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Ethics on the basketball court

Ethics on the basketball court

When Faith Baptist played Grinnel on the basketball court last November, Grinnel’s Jack Taylor shot an NCAA-record 138 points as his team went on to win 179-104. Was their star a hero blessed by God or did the winning team–representing an evangelical Christian school–simply humiliate their opponents?

Samuel Freedman writes in the New York Times:

Sporting tradition has always made allowances so the vanquished can save face. Youth leagues have a “slaughter rule” to halt lopsided games. Football quarterbacks with a big lead hand off the ball rather than passing it. Basketball teams run down the clock instead of running up the score. Coaches pull the starters and send in the bench warmers. Very little mitigation of that sort happened last November at Grinnell.

And beyond the question of athletic ethics, the rout has taken on an overtly religious cast. Jack Taylor, an evangelical Christian, attributed his achievement to divine intervention.

The secular media made Taylor into a hero who broke a sporting record in amazing fashion. But the two schools, steeped as they are in their religious traditions, had different responses.

In an interview with the Fellowship of Christian Athletes Web site, in which he alluded to a parable about talents in Matthew 25, Mr. Taylor said of God: “He definitely multiplied my talents that night. His fingerprints were all over that game.”

At Faith Baptist, they turned to their faith to make meaning out of the loss.

For both players, the game against Grinnell had presented temptations — to give up, to slow down the pace to frustrate a fast-breaking opponent, to rough up Jack Taylor as payback for the way he was pouring it on. The Faith Baptist team resisted all those snares, hustling until the final whistle and committing only 16 personal fouls.

The head coach, Brian Fincham, spoke only admiringly of Grinnell and Mr. Taylor after the game. That does not mean, however, that his team, given the opportunity, would have done the same thing.

“Our focus is always on bringing glory to God in whatever we do,” he said in a recent phone interview. “If we’re in a game where our opponent is outmatched, I’ll look at it as a chance to give experience to guys who don’t always get to play. I’ll encourage them to play hard, but we’ll work on specific things that are weaknesses — working for a good shot, taking care of the ball — so you can limit the disparity in score. A lot of that has to do with our philosophy of faith and sports. We’re God-honoring in everything we do. We don’t want to embarrass anyone.”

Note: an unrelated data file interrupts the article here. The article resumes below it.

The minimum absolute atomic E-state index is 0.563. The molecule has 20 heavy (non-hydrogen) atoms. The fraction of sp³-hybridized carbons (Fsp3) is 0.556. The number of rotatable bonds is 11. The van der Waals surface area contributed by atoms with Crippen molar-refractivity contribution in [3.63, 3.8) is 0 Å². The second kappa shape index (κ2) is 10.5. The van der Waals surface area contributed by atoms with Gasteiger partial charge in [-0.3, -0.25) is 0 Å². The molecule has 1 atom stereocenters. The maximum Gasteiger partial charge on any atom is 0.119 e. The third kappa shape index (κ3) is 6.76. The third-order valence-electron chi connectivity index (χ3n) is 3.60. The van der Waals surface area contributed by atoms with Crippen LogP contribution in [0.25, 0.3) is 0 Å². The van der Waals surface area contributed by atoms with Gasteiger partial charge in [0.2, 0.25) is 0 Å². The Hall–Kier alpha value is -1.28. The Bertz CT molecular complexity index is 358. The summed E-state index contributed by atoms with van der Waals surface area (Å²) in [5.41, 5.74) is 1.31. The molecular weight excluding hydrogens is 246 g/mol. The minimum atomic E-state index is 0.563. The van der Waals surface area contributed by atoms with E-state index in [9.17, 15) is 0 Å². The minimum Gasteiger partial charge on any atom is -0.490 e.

Not everyone was cheering the feat. WFAN radio host Mike Francesca said:

“This isn’t greatness,” Mr. Francesa said on WFAN. “This is gluttony.” Whether by accident or design, he chose a religiously tinged word, for gluttony is one of the seven deadly sins.

Freedman concludes with an interview with Amy Laura Hall who teaches ethics at Duke Divinity School.

“What strikes me in this story about Grinnell is that you have the unapologetic, brazen appeal to ‘Jesus’ right alongside the unrepentant quest to make a name for the school, the team and the player,” said Amy Laura Hall, an ethics professor at Duke Divinity School who is writing a book about muscular Christianity. “Would the story have even come across our radar if the coach had consciously pulled the player out, and kept the score more sportsmanlike, and missed the chance for a moment of fame, on principle? I wish that were the story to cover, this week after Easter, but it isn’t.”


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Missy Morain

While Grinnell College was once affiliated with the UCC church it is no longer and I don’t believe could accurately be called an evangelical Christian school.

John Andrew Bailey

As an evangelical at Grinnell, Jack Taylor is likely a fish out of water. Far from being an “evangelical Christian school,” Grinnell is an elite liberal arts school, on a par with Oberlin, Haverford, or Williams. It’s known for its high academic standards, way-to-the-left politics, $1.5 billion endowment, and pot. Taylor’s favorite class (according to the school newspaper) is Tyler Roberts’s “Intro to Judaism and Christianity”. Roberts is a Harvard D-School grad, student of Gordon Kaufman. So this evangelical’s favorite class is with a Prof. whose major work is on “Nietzsche’s Relevance as Religious Thinker”. (Not that Nietzsche’s influence has anything to do with the record– by all accounts, it was the coach decision to see just how many points Taylor could score.)


I wish the reporting here was more precise. While the player may be an evangelical Christian, the school certainly is not. As an anti-slavery, Congregational school that later was devoted to the Social Gospel, it has maintained the core values of openness and progressive social responsibility. From its website: …”the College’s pioneering history — its missionary foundations, its antislavery sentiments, its Social Gospel and Progressive ideals of service, and its traditions of scholarship, academic freedom, and liberal dissent …” Also check the religious studies tab where an appreciation of other traditions is evident.

Gloria Hopewell [added by ~ed.]

Gregory Orloff

There’s something incredibly egotistical — and thus spiritually dangerous — about thinking one’s agenda and accomplishments, no matter how trivial or temporal, dovetail so perfectly with God’s. Humility is a gospel virtue, and self-critique is as necessary as it is spiritually healthy. There’s also something creepy in the evangelical mindset where “success” is exactly the same as secular or worldly success, aside from the pro forma religious attribution laid on top. The gospel of Christ Jesus points to far different priorities than being a business mogul, a sports star or a celebutante.

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